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Title:High life below stairs: Servants and masters in eighteenth century fiction
Author(s):Soliday, Mary Anne
Doctoral Committee Chair(s):Dussinger, John A.
Department / Program:English
Discipline:English
Degree Granting Institution:University of Illinois at Urbana-Champaign
Degree:Ph.D.
Genre:Dissertation
Subject(s):Literature, English
Abstract:This study examines how servants invert and reverse two symbolically opposed realms, above and below stairs, that order the domestic space of many eighteenth-century fictional houses. Because servants may confuse the normal vertical distance between high and low characters, they have the potential to relativize the emotional, social, and linguistic hierarchy that structures domestic relations. Traditionally associated with the threshold, servants cross between geographic realms, upstairs and downstairs, house and street, parlor and kitchen, which consistently represent social difference in eighteenth-century novels. Liminal or hybrid figures who temporarily negate distance between the ruler and the ruled, servants thus suggest moments in the text where characters experience class struggle.
The focus is chiefly upon the dominant literary form of the period, the novel, because it expressed or mediated a historically particular version of domestic privacy that servants often complicate. Defoe, Richardson, Fielding, Sterne, Smollett, Godwin, Edgeworth, and others often use servants to verbalize what the high characters cannot say and to make central those issues, such as women's sexuality, that might otherwise remain peripheral. A focus upon the servant's linguistic and social space in the novel enables the audience to invert the reading of a text from the high character's position and to see how the minor characters often shape the identity of their masters. This interaction between dominant and subordinate characters creates reciprocal identities, thus temporarily parodying the idea of a private narrative self in the eighteenth-century novel.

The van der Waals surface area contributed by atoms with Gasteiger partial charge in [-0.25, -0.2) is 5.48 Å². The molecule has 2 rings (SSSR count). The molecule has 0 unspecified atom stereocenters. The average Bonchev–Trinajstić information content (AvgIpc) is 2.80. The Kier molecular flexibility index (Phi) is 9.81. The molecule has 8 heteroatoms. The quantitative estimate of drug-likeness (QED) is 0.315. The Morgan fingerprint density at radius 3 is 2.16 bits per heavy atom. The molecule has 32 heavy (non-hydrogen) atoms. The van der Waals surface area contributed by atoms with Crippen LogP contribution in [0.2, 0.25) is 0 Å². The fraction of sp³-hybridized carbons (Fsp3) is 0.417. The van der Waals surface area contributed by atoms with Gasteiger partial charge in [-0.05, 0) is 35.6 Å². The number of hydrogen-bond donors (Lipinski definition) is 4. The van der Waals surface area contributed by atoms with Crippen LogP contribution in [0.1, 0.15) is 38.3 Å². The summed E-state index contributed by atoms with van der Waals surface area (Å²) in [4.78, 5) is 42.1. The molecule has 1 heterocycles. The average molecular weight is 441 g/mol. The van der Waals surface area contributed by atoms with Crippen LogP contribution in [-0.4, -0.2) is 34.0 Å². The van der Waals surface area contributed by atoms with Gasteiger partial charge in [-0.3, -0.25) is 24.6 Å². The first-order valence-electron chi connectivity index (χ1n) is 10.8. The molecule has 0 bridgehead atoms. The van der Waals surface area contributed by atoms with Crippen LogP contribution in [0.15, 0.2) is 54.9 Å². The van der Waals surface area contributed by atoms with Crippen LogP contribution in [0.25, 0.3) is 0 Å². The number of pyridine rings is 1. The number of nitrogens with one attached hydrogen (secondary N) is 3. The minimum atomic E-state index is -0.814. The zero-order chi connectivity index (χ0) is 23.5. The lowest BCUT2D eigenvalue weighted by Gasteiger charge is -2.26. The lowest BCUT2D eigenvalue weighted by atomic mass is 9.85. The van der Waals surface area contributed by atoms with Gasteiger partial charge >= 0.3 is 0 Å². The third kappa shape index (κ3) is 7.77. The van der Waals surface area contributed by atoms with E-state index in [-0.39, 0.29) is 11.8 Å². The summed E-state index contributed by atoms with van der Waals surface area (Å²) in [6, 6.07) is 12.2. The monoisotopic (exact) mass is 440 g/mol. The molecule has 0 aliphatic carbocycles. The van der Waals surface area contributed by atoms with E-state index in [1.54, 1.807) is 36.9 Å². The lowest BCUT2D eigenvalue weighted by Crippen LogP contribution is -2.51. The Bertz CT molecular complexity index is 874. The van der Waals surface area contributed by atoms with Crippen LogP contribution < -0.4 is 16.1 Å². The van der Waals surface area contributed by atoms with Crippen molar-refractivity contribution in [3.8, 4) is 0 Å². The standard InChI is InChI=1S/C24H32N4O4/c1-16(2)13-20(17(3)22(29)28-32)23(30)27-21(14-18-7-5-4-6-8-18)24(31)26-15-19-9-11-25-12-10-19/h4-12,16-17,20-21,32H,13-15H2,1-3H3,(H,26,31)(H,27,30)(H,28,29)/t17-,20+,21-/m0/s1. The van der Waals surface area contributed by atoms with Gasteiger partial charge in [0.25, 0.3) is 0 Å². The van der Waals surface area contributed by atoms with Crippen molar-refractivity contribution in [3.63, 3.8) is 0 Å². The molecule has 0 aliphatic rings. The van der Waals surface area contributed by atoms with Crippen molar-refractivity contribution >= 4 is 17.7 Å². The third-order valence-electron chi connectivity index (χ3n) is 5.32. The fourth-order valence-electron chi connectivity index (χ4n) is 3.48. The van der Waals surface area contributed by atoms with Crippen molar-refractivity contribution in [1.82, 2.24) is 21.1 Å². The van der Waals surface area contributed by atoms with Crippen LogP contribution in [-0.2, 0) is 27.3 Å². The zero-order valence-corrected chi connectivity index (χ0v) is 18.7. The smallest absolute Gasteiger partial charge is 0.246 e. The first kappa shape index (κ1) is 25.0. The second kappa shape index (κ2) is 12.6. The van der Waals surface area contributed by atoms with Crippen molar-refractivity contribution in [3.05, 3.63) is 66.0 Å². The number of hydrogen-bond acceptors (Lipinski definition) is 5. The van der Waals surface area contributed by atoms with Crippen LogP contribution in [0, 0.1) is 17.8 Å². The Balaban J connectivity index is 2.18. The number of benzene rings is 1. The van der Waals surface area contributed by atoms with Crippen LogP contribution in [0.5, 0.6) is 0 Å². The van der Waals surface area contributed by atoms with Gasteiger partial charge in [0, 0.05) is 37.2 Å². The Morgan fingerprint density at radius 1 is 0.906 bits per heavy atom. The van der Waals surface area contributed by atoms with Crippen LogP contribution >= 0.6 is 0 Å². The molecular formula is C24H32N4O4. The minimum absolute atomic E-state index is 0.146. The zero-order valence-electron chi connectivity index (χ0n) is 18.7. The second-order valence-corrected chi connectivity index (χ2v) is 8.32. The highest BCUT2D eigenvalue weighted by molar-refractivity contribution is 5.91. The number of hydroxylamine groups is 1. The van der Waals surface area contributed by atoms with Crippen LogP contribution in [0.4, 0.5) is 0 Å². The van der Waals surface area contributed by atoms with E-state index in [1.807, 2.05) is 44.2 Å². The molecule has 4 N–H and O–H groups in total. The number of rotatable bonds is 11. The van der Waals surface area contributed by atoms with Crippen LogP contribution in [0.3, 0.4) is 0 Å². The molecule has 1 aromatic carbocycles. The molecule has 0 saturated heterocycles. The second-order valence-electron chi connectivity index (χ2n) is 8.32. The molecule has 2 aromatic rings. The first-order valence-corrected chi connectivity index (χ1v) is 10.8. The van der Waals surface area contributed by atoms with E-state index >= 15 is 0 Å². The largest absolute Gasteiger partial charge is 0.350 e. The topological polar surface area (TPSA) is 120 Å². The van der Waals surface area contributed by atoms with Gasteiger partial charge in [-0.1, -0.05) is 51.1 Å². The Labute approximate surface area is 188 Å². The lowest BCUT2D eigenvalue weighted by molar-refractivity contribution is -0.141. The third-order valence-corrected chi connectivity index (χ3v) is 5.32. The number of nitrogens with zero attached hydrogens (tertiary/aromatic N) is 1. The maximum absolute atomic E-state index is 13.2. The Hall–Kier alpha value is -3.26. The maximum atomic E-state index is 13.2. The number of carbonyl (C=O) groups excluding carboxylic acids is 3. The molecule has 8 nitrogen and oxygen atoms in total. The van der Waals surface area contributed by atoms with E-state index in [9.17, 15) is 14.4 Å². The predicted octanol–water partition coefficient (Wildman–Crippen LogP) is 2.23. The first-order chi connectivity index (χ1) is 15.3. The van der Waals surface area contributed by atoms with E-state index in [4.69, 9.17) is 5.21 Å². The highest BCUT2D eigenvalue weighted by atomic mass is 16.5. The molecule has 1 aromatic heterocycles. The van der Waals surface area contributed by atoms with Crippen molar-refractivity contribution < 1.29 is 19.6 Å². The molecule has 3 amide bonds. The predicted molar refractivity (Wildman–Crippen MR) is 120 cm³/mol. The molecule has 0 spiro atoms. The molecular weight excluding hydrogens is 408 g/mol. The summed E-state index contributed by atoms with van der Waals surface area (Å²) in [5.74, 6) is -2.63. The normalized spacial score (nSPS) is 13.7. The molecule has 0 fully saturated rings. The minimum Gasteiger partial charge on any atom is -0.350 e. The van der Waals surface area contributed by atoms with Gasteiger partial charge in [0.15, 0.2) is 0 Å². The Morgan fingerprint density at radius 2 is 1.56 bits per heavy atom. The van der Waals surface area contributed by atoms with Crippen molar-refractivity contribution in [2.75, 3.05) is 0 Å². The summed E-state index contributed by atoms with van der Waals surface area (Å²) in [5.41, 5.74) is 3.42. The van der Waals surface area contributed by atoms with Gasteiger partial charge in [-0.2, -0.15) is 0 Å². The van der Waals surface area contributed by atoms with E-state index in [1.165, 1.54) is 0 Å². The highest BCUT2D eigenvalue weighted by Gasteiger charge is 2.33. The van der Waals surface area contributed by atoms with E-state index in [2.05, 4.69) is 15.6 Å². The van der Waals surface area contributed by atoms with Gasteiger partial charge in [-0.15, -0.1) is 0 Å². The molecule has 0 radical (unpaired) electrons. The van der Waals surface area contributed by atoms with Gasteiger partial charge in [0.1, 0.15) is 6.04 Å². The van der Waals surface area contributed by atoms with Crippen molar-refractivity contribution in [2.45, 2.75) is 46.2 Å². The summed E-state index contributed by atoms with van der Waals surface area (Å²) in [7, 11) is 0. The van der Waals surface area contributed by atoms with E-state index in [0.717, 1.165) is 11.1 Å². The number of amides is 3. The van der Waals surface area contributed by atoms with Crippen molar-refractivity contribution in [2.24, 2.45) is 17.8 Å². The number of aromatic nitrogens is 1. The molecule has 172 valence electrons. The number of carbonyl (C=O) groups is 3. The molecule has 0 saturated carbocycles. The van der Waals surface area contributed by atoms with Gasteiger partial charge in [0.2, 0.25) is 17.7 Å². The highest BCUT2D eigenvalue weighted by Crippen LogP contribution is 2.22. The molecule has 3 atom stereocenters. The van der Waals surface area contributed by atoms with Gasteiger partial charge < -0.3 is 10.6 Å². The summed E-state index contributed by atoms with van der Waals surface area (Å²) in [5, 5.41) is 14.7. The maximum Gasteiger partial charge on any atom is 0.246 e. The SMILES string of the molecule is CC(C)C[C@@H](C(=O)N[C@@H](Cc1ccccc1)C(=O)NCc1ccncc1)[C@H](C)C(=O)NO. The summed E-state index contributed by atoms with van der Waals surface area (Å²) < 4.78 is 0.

Issue Date:1990
Type:Text
Language:English
URI:http://hdl.handle.net/2142/23125
Rights Information:Copyright 1990 Soliday, Mary Anne
Date Available in IDEALS:2011-05-07
Identifier in Online Catalog:AAI9026324
OCLC Identifier:(UMI)AAI9026324


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